On August 16, 2004, Bard's attorney sent the Plan a letter requesting that Bard's application be considered at the next Board meeting. Bard also submitted additional evidence, including medical evidence that Bard had become totally and permanently disabled prior to the July 23, 2001 termination of his employment. Specifically, Bard included a letter from Dr. Elliott Segal stating that Dr. Segal had treated Bard between October 2, 2001, and March 4, 2002, and that in Dr. Segal's opinion Bard had become totally and permanently disabled prior to termination of his employment. Bard also included a revised letter from Drs. De Simone and Chakrabarti, dated June 23, 2004, in which they now said Bard had been disabled at least since March 21, 2000. Additionally, Bard submitted the Social Security Administration's determination that he had become disabled as of the day before he was terminated from employment.4 Finally, Bard submitted his own affidavit stating, inter alia, that due to his mental health condition he believed that he had been unable to work "in any gainful way" since 2000, notwithstanding the fact that he had been employed.

The trustees again considered Bard's application at their August 25, 2004 meeting. At the January and February meetings, the trustees had apparently considered the substantive question of Bard's eligibility for benefits. At this meeting, however, the trustees appear to have reverted back to considering the procedural question of whether Bard was even eligible to apply for disability benefits; on that issue the management and union trustees deadlocked, seven to seven. The Board decided to submit the issue to arbitration.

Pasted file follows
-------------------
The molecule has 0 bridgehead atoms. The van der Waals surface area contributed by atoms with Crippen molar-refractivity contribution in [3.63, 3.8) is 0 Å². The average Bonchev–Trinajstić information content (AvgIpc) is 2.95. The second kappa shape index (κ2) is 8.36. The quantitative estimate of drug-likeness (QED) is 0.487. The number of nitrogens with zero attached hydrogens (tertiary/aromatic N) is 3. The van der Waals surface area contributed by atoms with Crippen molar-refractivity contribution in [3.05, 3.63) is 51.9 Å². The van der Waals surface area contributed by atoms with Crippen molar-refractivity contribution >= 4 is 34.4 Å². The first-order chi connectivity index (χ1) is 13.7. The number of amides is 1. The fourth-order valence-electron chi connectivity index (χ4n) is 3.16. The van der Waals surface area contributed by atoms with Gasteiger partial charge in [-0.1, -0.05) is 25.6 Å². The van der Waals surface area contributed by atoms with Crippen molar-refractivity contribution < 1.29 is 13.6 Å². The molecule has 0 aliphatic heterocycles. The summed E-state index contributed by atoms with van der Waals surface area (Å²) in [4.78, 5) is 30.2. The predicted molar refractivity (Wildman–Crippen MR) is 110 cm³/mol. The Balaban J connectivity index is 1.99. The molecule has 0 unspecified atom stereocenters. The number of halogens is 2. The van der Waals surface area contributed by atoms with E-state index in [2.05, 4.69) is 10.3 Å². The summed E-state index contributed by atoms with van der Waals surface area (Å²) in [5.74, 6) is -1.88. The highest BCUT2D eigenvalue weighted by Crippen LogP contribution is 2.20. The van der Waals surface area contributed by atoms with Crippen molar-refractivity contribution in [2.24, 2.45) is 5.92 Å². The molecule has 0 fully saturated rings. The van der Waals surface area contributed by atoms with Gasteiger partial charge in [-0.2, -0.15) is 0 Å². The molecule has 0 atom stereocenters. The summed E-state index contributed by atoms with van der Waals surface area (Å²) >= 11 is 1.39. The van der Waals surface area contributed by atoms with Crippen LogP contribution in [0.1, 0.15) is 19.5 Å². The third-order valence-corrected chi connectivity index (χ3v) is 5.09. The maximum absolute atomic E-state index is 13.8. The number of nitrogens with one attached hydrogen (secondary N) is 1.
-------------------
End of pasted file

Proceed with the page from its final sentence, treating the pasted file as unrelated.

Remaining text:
E. Suit, Arbitration, and Ultimate Denial

Frustrated with the delay, Bard filed suit on September 7, 2004, in federal district court in Massachusetts seeking benefits under the Plan.

While that suit was pending, on December 20, 2004, a hearing was held before an arbitrator on the issue of Bard's eligibility to apply for benefits. One of the management trustees' key arguments was that because Bard had been working as a crane operator up until his termination date, Bard clearly had not been totally and permanently disabled prior to termination. Thus these trustees saw no need to allow Bard even to apply for benefits.

In a written decision dated March 4, 2005, the arbitrator rejected the management trustees' position. He decided that Bard was eligible to apply for benefits because he was now alleging that his total disability occurred prior to his termination. The arbitrator also explained that the issue of whether Bard's application should be approved on the merits was not an issue presented to him for review. The management trustees' argument went to the merits of Bard's claim, not to the procedural question of Bard's eligibility to apply.

By now it was at least 17 months after Bard first applied for benefits from the Plan. The Board, accepting the arbitrator's decision that Bard was eligible to apply, then considered the merits of Bard's application at its meeting on March 23, 2005. By a vote of ten to four, the trustees rejected the application. The meeting minutes do not state the Board's reasons for its decision. On April 28, 2005, the Board sent Bard a letter communicating the denial of benefits. The sole reason for decision stated in the letter was that "Pursuant to Article VIII (Disability Benefits)" of the Plan, the Board "in its sole judgment" had determined that Bard "was not totally and permanently disabled prior to his termination." No explanation was provided in the letter as to the reasons for the Board's determination. The letter also stated that Bard had the right to "appeal" the decision to the Board.